What makes for truly moving music? Last night CH2 guitar duo staged a once-off performance (kontrasT) to launch their latest album, featuring dj Xavier, at the Atterbury Theatre in Pretoria. Here they are, minus Xavier, but plus percussionist Andre Van Rensburg (photographed by me in the second row).
The evening had everything – lighting, special effects, a seductive dancer who played us like castanets, all the off-the-cuff banter that makes for a “spontaneous” performance, plus they played my favourites in a new avant-garde, electro pop-jazz style. Yet – for me (an avid supporter), as far as moving performances go – it wasn’t their best ever.
So what was missing? This is no ordinary guitar duo. They won the 2013 SAMA (South Africa Music Award) for the best instrumental/classical album of the year. That was for their live album and DVD recorded with the University of Pretoria Symphony Orchestra (one album I don’t have). Their studio album “Ping” also won a SAMA for the best instrumental/classical album in 2012. (Both available on CDBaby and iTunes worldwide.) And yet …
For me their best performance ever was last year at the Grahamstown Performing Arts Festival. And it happened in a disused school chapel. It was a record year for us at this feast of music, theatre, dance and art. We packed in three or four shows a day over a ten day period, ranging from street theatre to opera. It is always a mind-blowing experience, rivalling (I’m told) the Edinburgh Festival. Well, last year the CH2 performance was my Best Overall. To put them top of some 40 shows is no mean compliment.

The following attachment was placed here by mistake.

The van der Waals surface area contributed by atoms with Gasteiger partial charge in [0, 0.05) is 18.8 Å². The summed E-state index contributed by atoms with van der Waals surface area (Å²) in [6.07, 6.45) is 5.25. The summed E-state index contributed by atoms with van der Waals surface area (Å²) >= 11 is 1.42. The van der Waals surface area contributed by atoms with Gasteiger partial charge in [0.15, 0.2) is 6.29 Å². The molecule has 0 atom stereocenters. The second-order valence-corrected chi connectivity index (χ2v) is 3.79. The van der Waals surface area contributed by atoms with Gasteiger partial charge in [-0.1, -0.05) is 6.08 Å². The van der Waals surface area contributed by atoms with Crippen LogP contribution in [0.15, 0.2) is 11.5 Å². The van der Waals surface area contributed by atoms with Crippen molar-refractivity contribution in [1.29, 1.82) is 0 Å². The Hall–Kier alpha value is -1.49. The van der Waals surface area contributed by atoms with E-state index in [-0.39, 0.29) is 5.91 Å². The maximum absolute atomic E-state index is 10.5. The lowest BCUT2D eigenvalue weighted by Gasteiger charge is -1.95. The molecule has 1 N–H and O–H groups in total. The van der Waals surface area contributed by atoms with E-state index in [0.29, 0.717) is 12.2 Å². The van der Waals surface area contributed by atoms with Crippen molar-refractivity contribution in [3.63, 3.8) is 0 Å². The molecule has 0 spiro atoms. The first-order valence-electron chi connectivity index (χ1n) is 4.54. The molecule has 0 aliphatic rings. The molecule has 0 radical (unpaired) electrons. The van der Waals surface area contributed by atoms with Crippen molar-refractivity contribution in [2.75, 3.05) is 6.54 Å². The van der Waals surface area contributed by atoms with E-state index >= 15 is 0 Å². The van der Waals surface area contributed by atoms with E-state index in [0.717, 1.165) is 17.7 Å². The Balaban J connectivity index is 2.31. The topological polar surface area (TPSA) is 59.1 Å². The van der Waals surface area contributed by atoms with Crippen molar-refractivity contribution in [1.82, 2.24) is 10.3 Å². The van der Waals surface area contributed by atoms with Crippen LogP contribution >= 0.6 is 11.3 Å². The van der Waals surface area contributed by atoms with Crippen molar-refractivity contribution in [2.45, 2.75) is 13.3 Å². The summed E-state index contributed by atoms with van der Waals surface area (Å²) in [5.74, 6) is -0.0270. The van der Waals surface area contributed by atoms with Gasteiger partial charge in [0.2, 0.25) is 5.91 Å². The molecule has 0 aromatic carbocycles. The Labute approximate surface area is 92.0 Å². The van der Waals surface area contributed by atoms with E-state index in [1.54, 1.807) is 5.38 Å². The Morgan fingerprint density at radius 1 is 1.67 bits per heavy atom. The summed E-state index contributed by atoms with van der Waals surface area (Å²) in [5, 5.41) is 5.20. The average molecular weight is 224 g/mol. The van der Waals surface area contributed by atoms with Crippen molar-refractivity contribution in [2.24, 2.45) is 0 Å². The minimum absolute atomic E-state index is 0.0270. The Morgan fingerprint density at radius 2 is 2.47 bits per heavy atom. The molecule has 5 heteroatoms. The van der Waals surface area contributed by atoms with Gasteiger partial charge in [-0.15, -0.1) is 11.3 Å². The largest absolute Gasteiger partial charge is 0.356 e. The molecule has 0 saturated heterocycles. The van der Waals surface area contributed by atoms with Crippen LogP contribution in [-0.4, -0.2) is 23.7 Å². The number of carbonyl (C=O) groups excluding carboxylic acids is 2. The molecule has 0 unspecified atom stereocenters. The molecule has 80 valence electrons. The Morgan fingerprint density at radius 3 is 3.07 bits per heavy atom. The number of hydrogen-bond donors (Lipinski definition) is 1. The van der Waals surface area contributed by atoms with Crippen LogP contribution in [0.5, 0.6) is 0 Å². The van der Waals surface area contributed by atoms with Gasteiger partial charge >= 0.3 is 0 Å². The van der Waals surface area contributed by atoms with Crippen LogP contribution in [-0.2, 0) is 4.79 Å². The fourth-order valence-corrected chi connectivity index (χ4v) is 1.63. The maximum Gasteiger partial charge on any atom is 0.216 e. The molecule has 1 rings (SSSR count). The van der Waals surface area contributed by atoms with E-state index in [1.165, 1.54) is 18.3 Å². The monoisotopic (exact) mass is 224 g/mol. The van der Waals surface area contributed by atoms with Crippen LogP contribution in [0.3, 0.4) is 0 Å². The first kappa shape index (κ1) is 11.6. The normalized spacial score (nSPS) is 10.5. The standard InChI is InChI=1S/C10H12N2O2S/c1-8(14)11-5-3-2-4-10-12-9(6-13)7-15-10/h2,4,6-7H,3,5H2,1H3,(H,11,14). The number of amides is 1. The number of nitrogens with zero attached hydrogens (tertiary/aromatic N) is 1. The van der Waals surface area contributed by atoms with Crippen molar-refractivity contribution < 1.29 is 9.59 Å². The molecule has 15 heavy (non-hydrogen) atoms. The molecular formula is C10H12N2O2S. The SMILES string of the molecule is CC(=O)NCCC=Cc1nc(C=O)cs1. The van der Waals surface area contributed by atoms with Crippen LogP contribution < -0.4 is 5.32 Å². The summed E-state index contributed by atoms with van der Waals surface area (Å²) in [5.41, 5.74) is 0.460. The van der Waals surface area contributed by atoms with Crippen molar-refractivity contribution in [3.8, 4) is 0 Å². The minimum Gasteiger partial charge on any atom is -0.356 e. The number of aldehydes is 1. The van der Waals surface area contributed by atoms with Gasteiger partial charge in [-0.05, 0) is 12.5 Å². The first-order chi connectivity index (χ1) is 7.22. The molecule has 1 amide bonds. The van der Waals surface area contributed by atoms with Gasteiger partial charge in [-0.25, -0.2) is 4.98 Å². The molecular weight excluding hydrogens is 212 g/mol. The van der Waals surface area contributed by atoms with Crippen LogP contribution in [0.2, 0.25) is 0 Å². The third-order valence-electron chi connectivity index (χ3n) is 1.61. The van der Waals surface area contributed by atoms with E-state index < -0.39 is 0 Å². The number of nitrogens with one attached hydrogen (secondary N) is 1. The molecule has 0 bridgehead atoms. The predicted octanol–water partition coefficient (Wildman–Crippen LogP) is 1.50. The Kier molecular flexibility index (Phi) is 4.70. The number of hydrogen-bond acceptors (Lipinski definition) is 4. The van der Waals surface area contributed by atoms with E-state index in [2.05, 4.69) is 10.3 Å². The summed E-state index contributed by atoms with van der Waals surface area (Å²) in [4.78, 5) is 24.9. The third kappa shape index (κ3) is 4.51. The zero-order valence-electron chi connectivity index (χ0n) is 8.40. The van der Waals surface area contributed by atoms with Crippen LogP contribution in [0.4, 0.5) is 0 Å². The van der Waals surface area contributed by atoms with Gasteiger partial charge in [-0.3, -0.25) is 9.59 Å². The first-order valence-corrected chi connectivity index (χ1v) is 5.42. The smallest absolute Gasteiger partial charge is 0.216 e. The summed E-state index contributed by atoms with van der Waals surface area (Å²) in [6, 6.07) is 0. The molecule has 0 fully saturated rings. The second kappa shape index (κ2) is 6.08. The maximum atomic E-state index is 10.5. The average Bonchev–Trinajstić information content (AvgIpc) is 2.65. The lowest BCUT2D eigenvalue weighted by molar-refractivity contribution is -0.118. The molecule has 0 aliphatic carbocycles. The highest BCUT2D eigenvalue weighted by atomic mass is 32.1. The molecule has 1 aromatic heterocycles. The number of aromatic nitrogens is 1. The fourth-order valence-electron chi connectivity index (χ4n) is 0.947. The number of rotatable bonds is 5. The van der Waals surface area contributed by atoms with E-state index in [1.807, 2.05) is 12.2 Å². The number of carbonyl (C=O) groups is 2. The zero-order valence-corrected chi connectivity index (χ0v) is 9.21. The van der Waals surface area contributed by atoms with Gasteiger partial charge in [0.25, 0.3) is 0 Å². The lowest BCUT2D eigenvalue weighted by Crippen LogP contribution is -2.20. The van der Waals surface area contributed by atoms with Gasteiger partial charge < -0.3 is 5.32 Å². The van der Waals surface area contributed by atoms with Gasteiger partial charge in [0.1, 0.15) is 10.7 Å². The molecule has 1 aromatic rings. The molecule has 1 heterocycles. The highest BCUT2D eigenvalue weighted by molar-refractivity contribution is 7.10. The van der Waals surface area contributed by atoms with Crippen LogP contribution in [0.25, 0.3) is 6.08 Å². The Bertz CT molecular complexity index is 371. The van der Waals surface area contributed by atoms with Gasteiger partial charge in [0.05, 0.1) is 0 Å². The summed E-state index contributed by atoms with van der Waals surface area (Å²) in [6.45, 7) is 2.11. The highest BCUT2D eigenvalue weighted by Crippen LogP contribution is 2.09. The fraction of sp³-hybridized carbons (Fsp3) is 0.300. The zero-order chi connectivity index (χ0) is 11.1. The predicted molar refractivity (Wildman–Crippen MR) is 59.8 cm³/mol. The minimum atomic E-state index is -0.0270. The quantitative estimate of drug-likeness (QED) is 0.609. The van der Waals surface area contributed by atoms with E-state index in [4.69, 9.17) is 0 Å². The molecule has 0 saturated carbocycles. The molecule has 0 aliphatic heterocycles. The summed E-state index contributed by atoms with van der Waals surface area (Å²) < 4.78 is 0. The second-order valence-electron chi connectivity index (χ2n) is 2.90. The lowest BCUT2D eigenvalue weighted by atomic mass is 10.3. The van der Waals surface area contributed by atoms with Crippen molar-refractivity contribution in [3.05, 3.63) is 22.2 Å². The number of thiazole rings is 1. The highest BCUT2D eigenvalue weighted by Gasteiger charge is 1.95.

Being Grahamstown, it was chilly, despite the braziers (if there were any that day). Although no longer functioning as a chapel, the vaulting, the stone and the resultant acoustics are still superb and made this the perfect venue. Atterbury Theatre is probably the capital’s newest theatre and has everything any artist could ask for, but there’s no comparison. Sorry.
Plus, accompanying CH2 was a 300 voice children’s choir. Or was it the other way round? Perhaps CH2 accompanied them. I almost missed their name on the programme, but cherubim and seraphim were with me. All the same, the presence of 300 school children and their supporters didn’t add anything to the ambience, and I wondered if it had been a mistake. I couldn’t have been more wrong. Randburg Hoërskool had a sensational director at the time. Perhaps they have lost some of their magic since he moved on. Being a school choir, voices also come and go.
We sat in the centre of the chapel, totally surrounded by the choir and musicians, another stroke of genius. The combination of the chapel, the angelic (no other word for it) voices, the heavenly (yup, there I go again) guitar virtuoso, made for the most moving music performance I’ve ever experienced. It was real, it was honest, it was sublime. And perhaps the bottom line was that it was totally unexpected.